House Energy and Commerce Committee Chairman Fred Upton (R-MI) and Communications and Technology Subcommittee Chairman Greg Walden (R-OR) today released the following statement on the Federal Communications Commission's approval of a "special access" order by a 3-2 vote to suspend existing FCC rules:
"The FCC has once again handed down a decision without providing sufficient evidence that action is needed. The decision violates good process and is difficult to square with Chairman Genachowski's previous statements about how this issue would be addressed. The FCC told the D.C. Circuit Court in an October 2011 filing that the commission lacked "an evidentiary record that is sufficient to evaluate current conditions in the special access market,' in part because of "the failure of some parties to produce information clearly documenting their claims that special access rates are unreasonable.' Further, the FCC Wireline Bureau Chief said in April that the FCC was still faced with "an incredible dearth of data.'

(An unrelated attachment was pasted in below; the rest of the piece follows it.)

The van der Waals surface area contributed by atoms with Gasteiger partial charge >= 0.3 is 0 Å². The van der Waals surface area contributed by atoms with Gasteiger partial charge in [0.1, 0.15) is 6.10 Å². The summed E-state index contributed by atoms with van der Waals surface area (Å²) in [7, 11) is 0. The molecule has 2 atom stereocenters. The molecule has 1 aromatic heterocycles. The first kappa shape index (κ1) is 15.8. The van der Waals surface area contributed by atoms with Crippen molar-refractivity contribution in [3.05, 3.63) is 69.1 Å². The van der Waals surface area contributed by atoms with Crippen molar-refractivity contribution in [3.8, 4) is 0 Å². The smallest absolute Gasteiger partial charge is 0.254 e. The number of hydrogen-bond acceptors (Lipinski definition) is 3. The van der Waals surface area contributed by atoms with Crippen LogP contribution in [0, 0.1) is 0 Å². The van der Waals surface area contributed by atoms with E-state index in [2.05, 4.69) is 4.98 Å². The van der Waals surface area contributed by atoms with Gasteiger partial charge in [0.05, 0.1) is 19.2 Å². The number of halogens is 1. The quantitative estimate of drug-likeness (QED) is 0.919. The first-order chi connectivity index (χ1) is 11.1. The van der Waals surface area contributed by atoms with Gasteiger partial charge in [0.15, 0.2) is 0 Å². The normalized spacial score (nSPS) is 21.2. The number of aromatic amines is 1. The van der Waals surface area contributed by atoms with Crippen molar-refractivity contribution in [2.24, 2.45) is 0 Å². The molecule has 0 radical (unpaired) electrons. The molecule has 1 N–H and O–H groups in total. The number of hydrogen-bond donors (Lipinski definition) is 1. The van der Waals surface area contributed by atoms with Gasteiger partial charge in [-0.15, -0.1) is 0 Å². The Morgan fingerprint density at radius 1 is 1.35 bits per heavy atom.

"As a result, members urged Chairman Genachowski at the July Communications and Technology Subcommittee hearing to engage in a mandatory data collection and to refrain from taking any action before then. The Chairman acknowledged that the FCC did not have all the information it needed and said that he would move forward expeditiously with a data collection. He made no mention of his plans to suspend the regime and propose changes before gathering the additional material. The FCC has a responsibility as an expert agency to justify its actions with data before intervening in the status quo. Chairman Genachowski has said that the House-approved FCC Process Reform Act is unwarranted. Actions such as these provide further evidence to the contrary," said Upton and Walden.